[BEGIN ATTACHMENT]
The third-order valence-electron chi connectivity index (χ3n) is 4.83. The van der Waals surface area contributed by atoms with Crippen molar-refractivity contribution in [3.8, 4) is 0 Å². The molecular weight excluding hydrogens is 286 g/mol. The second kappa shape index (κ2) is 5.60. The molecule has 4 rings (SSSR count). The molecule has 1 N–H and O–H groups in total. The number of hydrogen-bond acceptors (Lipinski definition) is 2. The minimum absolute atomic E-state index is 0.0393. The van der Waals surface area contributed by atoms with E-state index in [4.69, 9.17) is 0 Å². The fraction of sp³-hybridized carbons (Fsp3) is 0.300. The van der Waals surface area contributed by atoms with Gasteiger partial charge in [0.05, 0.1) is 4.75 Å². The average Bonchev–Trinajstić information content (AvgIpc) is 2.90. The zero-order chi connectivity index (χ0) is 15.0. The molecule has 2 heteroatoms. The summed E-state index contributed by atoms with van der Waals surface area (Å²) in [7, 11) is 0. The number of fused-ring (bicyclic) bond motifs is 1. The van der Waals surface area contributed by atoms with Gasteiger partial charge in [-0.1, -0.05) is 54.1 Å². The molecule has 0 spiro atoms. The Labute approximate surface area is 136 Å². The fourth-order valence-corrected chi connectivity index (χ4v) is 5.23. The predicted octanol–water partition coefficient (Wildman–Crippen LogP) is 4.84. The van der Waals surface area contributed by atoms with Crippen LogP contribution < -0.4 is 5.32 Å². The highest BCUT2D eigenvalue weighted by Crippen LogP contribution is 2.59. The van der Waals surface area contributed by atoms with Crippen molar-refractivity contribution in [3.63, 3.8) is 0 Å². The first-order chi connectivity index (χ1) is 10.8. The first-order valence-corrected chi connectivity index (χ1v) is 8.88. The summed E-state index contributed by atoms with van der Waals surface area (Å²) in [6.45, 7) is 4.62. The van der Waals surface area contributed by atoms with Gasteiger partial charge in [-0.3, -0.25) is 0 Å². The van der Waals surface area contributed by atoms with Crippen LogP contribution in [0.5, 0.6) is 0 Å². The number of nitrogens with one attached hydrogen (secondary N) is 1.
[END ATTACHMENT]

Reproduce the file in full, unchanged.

The third-order valence-electron chi connectivity index (χ3n) is 4.83. The van der Waals surface area contributed by atoms with Crippen molar-refractivity contribution in [3.8, 4) is 0 Å². The molecular weight excluding hydrogens is 286 g/mol. The second kappa shape index (κ2) is 5.60. The molecule has 4 rings (SSSR count). The molecule has 1 N–H and O–H groups in total. The number of hydrogen-bond acceptors (Lipinski definition) is 2. The minimum absolute atomic E-state index is 0.0393. The van der Waals surface area contributed by atoms with E-state index in [4.69, 9.17) is 0 Å². The fraction of sp³-hybridized carbons (Fsp3) is 0.300. The van der Waals surface area contributed by atoms with Gasteiger partial charge in [0.05, 0.1) is 4.75 Å². The average Bonchev–Trinajstić information content (AvgIpc) is 2.90. The zero-order chi connectivity index (χ0) is 15.0. The molecule has 2 heteroatoms. The summed E-state index contributed by atoms with van der Waals surface area (Å²) in [7, 11) is 0. The number of fused-ring (bicyclic) bond motifs is 1. The van der Waals surface area contributed by atoms with Gasteiger partial charge in [-0.1, -0.05) is 54.1 Å². The molecule has 0 spiro atoms. The Labute approximate surface area is 136 Å². The fourth-order valence-corrected chi connectivity index (χ4v) is 5.23. The predicted octanol–water partition coefficient (Wildman–Crippen LogP) is 4.84. The van der Waals surface area contributed by atoms with Crippen LogP contribution < -0.4 is 5.32 Å². The highest BCUT2D eigenvalue weighted by Crippen LogP contribution is 2.59. The van der Waals surface area contributed by atoms with Crippen molar-refractivity contribution in [3.63, 3.8) is 0 Å². The first-order chi connectivity index (χ1) is 10.8. The first-order valence-corrected chi connectivity index (χ1v) is 8.88. The summed E-state index contributed by atoms with van der Waals surface area (Å²) in [6.45, 7) is 4.62. The van der Waals surface area contributed by atoms with Gasteiger partial charge in [-0.3, -0.25) is 0 Å². The van der Waals surface area contributed by atoms with Crippen LogP contribution in [0.5, 0.6) is 0 Å². The number of nitrogens with one attached hydrogen (secondary N) is 1.